Amanda Palmer is very, very pregnant when we chat, and in anticipation of the birth, she, her doula, and her husband (novelist and sci fi-icon Neil Gaiman) have retreated to the rural backwoods of Tennessee (she has since given birth to her son, Anthony).
It’s a rare departure from the public eye for Palmer who, over the course of her long career as an author, performance artist, singer, and songwriter, has continually drawn attention, both positive and negative, for her fearless commitment to saying and doing whatever she damn well feels like. Her no-filter emotional honesty and complete disregard for political correctness is especially refreshing in an era in which music seems so antiseptically packaged, when a listener can almost imagine the multiple takes it required Taylor Swift to get a giggle between verses just right.
But Amanda Palmer is not Taylor Swift: she appears naked in public, (most recently at 8-months pregnant, in full body paint, as a living statue in order to promote the New York Public Library’s early literacy program); she will sing about abortion; she openly identifies as bisexual.
Most controversially, Amanda Palmer had eschewed big music labels in favour of raising money straight from the fans. She famously raised $1.2 million from Kickstarter in 2012, and now she’s turned to a site called Patreon, on which fans can choose to donate on a continual basis, sponsoring Amanda every time she produces a ‘thing’. Perhaps it’s the purest representation of the principle she put forth in her TED talk and book, The Art Of Asking: an artist working as a direct result of support from her audience.
Even after making her name as the lead singer and songwriter of the Dresden Dolls and Evelyn Evelyn, the most famous duo she’s a part of might be her marriage with Neil Gaiman. Like rulers of medieval kingdoms combining their land, their wedding brought together two massive internet fandoms that can get a glimpse into their lives through their active presence on their respective blogs and social media. Eventually, pictures of their child will make their way to the internet. But for now, Amanda and Neil are enjoying some time alone with their newborn. Even the most public figures sometime need a little private time.
So why did you decide to do the baby thing in rural Tennessee of all places?
We really wanted to get away from life as we knew it, you know, one of the blessings and the curses of being two freelancing artists is we can go where we want and do what we want, but we always have work and chaos hanging over our heads. So we wanted to treat this birth like a retreat, and so we wanted to get as far away as possible from the stresses of work, and life. We can’t really take maternity and paternity leave – we don’t have bosses. So we really had to carve that space and time out for ourselves, and this was the way we chose to do it.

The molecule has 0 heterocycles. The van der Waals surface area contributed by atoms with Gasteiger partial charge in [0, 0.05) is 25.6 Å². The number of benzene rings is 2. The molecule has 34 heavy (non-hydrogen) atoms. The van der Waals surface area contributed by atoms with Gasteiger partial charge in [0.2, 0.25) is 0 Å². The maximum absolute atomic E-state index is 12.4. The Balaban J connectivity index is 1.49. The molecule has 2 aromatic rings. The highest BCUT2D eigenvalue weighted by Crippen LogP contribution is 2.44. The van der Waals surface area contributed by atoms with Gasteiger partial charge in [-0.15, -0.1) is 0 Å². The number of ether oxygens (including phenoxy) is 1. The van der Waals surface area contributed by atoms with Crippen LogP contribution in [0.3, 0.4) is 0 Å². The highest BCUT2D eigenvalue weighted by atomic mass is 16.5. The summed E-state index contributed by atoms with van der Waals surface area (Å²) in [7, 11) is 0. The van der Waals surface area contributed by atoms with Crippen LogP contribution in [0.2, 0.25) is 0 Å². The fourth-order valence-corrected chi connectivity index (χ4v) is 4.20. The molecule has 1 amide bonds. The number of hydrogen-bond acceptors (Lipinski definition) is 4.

Do you know if it’s a boy or a girl?
It’s a boy!
Congratulations! Do you have a name picked out?
Yeah, we’re planning on calling him Anthony after my friend who just passed away.
That’s beautiful. Do you have dreams for your child? If he turns out to be a Wall Street banker….
I hope he’s a really creative Wall Street banker. I hope he’s a happy, fulfilled, compassionate Wall Street banker. They need them down there.
Do you have plans for when or how you’ll introduce your son to you and Neil’s more controversial art as he grows up? Is there an age where you think, “Okay now he can read Coraline without getting nightmares”?
Oh god. You know that is not something I have given a lot of thought. My guess is we will follow the interests of the kid and not the other way around. And the day he looks up at me and says, “Can I read one of those weird books that everyone is always talking about that Dad wrote?” I’ll deal with it then [laughs].
But other than that, I think our lives, and our environment is so filled with people and reading and art and music being played and there’s going to be a certain amount of it that’s just in the environment. It’s not going to be like all of a sudden we just set Saturday aside for ‘art time’. This kid is going to be living in an art house, so it’s going to be a little inescapable. If anything, I’ll want to hope he doesn’t get inoculated.
Are you nervous about the day you have to explain Oasis or any of the more controversial aspects of your career?
Nope! That doesn’t worry me. I’m much more worried about him accidentally knocking someone up when he’s 16, and I really don’t have to think about that for a while.
I remember reading somewhere that you said you wouldn’t create art in a vacuum. Does the audience affect the type of art you do?
Well I think art is always fundamentally a relationship. And for some people it can be a relationship with God and the Internet, and for some people it can be a relationship with a bunch of tween girls, but it’s always a relationship somehow, and you know, there’s a big blurry mess of beauty when it comes to what the art is, versus how the art is exchanged and what relationship that then creates between the maker and the receiver.
Would you still create art if you weren’t being paid for it? If you needed a day job?
Sure. I mean, I think I was making art from the very beginning, from the time I was a little kid. And I certainly wasn’t thinking about capitalising on the art in a monetary way when I was a kid, or a teenager, or even in my twenties writing songs. To me, the important part wasn’t ever earning money as it was finding my place in the world, and in society. And also hoping, and figuring that if I hit that right, that if I figured that part out it might out. So I was never leading with the cash register.
You bring up your history as a street performer a lot and how it’s affected your work. Are there any lessons from being a street performer that you think are essential to all art?